Many people may associate post-traumatic stress disorder (PTSD) with veterans of the military, and for good reason, too. Many soldiers who have come back from the frontlines of Iraq and Afghanistan have gone on to develop the severe anxiety disorder. But what many people don’t know is that PTSD affects women more, and being in the military isn’t the only situation in which PTSD can develop. Now, a new study has found that the effects of PTSD may extend further than previously believed, causing any woman who wishes to have a baby to give birth prematurely.
The study was conducted by researchers at the Yale School of Medicine, and involved 2,654 pregnant women who signed on to the study before 17 weeks of pregnancy. All of them were given questionnaires asking about symptoms of PTSD and major depressive disorder; whether they were taking antidepressant medications; and whether they’d experienced any traumatic events.
The researchers found that 129 women had symptoms in line with PTSD. When it came to premature birth, those who had these symptoms, as well as those similar to major depressive disorder, were four time as likely to give birth prematurely — defined as before 37 weeks of pregnancy. For each one-point increase on a PTSD-measuring scale, their chances of preterm birth rose by one to two percent, and those who were taking antidepressant medications were even more likely to give birth prematurely.
Women are twice as likely to develop PTSD as men, according to the Department of Veteran’s Affairs, and although there are many reasons, from war and death to a car accident, the one major reason they develop it more is because of sexual assault. Their chances then increase with other subsequent stressful events, faulty social support systems, and mental health problems.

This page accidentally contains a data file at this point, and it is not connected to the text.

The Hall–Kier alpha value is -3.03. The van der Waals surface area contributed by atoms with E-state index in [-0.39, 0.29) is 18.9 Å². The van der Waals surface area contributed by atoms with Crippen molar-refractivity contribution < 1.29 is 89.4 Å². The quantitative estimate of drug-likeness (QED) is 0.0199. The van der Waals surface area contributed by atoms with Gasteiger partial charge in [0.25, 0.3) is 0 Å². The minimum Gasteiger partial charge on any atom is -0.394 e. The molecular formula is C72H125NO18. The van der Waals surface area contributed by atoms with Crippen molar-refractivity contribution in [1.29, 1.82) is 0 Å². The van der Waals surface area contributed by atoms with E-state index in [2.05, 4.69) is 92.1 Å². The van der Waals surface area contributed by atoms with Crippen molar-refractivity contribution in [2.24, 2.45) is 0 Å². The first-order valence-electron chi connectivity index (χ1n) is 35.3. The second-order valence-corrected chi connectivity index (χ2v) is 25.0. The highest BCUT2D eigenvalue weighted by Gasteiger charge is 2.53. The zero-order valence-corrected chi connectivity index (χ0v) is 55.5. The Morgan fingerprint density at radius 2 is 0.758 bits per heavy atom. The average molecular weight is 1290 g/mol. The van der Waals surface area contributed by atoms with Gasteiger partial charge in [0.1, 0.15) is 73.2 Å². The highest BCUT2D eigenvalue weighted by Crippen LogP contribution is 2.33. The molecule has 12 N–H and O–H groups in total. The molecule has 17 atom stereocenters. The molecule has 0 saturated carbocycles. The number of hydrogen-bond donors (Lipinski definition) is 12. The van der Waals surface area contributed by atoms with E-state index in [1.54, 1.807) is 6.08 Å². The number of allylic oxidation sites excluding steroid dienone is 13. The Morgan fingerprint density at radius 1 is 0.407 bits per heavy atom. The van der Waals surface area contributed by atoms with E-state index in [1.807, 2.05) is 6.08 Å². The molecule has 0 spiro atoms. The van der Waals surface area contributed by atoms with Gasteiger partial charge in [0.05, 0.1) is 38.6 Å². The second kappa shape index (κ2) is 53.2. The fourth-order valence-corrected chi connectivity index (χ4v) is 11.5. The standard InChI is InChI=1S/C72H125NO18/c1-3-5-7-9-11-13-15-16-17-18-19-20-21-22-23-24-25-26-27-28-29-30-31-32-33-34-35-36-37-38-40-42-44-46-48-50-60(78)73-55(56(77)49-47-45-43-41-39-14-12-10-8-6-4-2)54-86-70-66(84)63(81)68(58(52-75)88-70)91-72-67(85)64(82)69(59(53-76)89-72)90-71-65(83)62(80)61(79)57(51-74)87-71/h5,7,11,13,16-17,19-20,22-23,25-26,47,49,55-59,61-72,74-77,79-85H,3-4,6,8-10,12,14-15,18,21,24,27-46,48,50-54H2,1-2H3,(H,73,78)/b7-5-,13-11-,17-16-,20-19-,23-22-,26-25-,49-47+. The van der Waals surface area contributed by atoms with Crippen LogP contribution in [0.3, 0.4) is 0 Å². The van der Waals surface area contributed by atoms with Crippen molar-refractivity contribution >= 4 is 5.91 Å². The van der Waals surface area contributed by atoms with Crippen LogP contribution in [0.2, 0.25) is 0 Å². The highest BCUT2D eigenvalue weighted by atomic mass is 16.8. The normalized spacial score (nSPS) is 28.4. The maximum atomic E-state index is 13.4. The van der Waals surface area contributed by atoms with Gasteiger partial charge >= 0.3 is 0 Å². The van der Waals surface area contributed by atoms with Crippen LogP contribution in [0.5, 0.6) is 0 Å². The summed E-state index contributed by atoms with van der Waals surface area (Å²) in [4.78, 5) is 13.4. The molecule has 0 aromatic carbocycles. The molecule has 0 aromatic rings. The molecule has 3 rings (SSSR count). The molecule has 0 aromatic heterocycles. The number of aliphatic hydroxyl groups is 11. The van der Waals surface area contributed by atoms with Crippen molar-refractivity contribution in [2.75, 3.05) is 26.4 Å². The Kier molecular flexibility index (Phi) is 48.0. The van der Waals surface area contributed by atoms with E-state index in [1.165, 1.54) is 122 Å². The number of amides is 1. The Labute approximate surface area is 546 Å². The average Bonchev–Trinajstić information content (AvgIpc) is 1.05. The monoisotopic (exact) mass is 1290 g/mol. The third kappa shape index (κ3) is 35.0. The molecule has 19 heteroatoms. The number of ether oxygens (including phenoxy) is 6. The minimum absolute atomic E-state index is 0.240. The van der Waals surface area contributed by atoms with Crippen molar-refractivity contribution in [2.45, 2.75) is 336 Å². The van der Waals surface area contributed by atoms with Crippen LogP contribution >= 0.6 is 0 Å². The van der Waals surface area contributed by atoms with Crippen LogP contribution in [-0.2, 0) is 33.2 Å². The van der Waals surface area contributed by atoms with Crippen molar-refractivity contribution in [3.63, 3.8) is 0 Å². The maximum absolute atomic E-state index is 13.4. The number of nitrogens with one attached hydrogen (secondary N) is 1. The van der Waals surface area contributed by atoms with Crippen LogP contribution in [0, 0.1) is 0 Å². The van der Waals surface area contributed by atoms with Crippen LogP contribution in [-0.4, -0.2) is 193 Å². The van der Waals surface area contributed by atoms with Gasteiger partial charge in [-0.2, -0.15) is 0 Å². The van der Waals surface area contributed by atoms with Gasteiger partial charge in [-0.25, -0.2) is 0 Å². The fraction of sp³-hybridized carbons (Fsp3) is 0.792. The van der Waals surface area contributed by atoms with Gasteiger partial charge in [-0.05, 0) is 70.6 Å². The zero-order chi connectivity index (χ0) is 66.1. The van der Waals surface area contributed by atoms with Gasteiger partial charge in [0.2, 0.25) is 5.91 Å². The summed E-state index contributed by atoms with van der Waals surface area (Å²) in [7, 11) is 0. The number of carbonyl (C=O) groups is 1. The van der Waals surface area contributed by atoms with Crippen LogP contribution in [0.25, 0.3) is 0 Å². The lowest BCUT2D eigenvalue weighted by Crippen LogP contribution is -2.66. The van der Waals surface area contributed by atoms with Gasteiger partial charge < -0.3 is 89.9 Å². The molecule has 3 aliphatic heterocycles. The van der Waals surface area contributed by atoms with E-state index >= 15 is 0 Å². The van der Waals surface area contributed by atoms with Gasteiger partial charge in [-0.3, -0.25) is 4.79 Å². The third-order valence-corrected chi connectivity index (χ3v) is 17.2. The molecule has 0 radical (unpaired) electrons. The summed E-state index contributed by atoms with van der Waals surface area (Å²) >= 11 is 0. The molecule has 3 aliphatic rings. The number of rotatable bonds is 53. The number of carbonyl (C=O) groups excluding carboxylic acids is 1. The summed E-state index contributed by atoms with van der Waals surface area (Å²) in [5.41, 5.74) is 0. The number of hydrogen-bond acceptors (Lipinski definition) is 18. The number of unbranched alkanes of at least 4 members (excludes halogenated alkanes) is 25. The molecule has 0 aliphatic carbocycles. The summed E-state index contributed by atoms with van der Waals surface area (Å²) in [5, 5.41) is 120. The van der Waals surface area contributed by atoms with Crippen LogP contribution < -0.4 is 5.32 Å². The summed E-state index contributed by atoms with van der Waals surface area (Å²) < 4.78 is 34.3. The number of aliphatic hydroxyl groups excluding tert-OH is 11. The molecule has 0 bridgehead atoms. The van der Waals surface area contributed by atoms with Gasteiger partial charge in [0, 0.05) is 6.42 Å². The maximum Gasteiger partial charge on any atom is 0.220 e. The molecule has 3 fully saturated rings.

When it finally does develop, it causes long-lasting effects on the person’s psyche, leading to nightmares, terrifying flashbacks, and uncontrollable scary thoughts. Women are also more likely to be jumpy, have more trouble managing emotions, and spend more time avoiding situations that remind them of the incident.
The researchers said that further studies into the biological and genetic factors of this finding will help determine causality. But they note that another study, such as one on women with PTSD from the September 11th attacks, found that babies were much smaller than normal. Premature birth has been linked to a range of health complications, including breathing problems, feeding difficulties, cerebral palsy, and hearing impairment.
Source: Yonkers K, Smith M, Forray A, et al. PTSD, Major Depressive Episode Appears to Increase Risk of Preterm Birth. JAMA Psychiatry. 2014.